The Lunar New Year Reality in College

It’s The Lunar New Year!  For most college students of Asian descent however, living away from home usually means that the New Years Celebrations pass them by, so how do they make the most out of this holiday on campus?

Today marks probably the single most important holiday in Asian cultures – The Lunar New Year.  New Years is in actuality only one day – but the celebration honoring the New Year is extended to about two weeks.  The Lunar New Year celebration calls for social gatherings, lion dances, flower festivals, red envelope exchanges and much more, yet for such an explosive holiday, I find myself sitting in my dorm room today while the halls outside are eerily silent.  In fact, the only things that actually confirm that today is indeed the start of a New Year on the Lunar Calendar are the statuses that I find on my daily perusal of my Facebook newsfeed that read “????” or in other words Happy New Year.

While on the phone with my mother who called from Mott street in Chinatown, New York, I hear on the other end, the rhythmic beating of drums that vibrate my heart without my even being physically present and the boisterous crowd of adults and young children all encouraging the lions to continue dancing.  It was a stark contrast to my dormitory in which students sat mesmerized in front of their laptops, busily studying for the upcoming organic chemistry exam.  It was quite sad, but the fact is, away from home, The Lunar New Year festivities are largely overshadowed by the academic priorities of students studying away from home.  However, though my side of town was clearly lacking in terms of festivities, there are definitely international students or simply students studying away from home that find ways to celebrate the coming of the New Year even without the elaborate festivals and lively dinner parties.

Chinese New Year lanterns.
Chinese New Year lanterns.

Though it is hard to compete with the celebrations that take place in say, New York City, which boasts of weekly lion dances, parades, and performances, some college students do rival those traditions by putting on performances of their own.

In Coker College in South Carolina, dances, acrobatic performances, and juggling acts were on the lineup for the day-long celebration of The Lunar New Year.  Furthermore, students in Asian Associations in many college campuses also perform the traditional lion dance as a tribute to the New Year.  In these cases, we see many students take charge of the New Years festivities and attempt to recreate the liveliness of the holiday back home, whether that in the nation or abroad.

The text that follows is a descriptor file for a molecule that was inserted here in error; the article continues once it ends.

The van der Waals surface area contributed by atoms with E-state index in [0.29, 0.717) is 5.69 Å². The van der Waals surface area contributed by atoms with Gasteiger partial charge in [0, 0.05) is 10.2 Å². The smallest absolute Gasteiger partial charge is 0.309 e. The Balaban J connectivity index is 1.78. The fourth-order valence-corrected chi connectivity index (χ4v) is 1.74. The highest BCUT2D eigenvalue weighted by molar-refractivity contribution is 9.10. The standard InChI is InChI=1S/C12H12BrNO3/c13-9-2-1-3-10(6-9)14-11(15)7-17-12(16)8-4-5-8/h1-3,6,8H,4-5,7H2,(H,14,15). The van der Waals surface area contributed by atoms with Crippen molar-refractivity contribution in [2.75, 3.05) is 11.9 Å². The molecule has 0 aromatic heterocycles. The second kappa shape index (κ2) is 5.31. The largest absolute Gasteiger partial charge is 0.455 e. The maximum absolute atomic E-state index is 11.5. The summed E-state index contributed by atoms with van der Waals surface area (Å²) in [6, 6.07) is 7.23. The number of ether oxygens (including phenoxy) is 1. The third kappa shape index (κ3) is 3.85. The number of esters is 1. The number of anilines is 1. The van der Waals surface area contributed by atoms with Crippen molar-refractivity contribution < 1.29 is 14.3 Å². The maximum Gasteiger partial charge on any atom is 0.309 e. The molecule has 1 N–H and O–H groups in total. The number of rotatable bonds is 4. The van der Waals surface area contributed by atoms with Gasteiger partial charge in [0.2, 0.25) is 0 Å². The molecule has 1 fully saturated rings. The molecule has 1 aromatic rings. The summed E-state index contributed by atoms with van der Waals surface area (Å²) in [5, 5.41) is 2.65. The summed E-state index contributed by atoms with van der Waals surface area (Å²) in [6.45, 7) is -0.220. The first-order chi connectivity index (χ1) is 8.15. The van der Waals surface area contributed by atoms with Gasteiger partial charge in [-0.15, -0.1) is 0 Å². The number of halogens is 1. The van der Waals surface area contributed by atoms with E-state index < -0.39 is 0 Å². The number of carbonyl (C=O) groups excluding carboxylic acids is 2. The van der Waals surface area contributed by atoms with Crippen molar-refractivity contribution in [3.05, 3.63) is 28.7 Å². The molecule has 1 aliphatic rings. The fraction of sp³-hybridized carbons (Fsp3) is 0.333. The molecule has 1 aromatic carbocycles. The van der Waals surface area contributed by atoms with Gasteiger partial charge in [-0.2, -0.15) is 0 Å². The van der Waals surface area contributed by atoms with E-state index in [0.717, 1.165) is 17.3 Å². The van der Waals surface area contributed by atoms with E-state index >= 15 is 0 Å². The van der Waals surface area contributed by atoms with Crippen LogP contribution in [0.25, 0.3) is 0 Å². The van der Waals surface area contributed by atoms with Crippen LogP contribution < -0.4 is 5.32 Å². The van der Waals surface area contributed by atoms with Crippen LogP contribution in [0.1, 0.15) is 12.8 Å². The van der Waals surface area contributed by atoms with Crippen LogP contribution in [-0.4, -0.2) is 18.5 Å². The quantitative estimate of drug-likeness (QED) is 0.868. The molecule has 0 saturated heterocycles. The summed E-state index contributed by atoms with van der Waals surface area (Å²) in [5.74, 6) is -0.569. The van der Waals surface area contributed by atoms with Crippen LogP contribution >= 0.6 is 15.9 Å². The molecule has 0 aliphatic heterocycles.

Also, in conjunction with these traditional performances, food is often served. Though I cannot vouch that the food served is anything like what other families prepare on New Years day (my family for instance, tend to prepare lobster and an assortment of other seafood, but that of course is rarely encompassed by the budget of most Associations), it is a huge benefit or perhaps consolation for those who are homesick (like me!) for the animated atmosphere of this largely family oriented day.

New Years is unmistakably a very loud holiday, calling for many flamboyant and noisy performances, so for those who tend to shy away from big crowds, New Years ends up being celebrated in a rather quiet and peaceful passion.  Some of my international friends prefer ordering a luxurious assortment of foods like spare ribs, fish, lobster, and clams instead to share with friends.  After meals they like to engage in some New Years arts and crafts, which involve making lanterns and fishes out of red envelopes to hang as ornaments in their rooms.

So no matter, how you choose to celebrate the arrival of the New Year, whether in a monumental fashion or just a small celebration between a group of close-knit friends, just remember to have a good time!  Though your location may not be optimal for New Years celebrations, take some time out to honor its arrival!  For most of us college students, the holiday will quickly come and go, or more appropriately diminish in importance and perhaps even dwarfed by that organic chemistry exam you have next week or that twenty page paper due tomorrow at midnight – so savor it while it lasts!

international student voice Mei Xin LuoThis article was written by Mei Xin Luo, ISV Blogger/Writer intern

 

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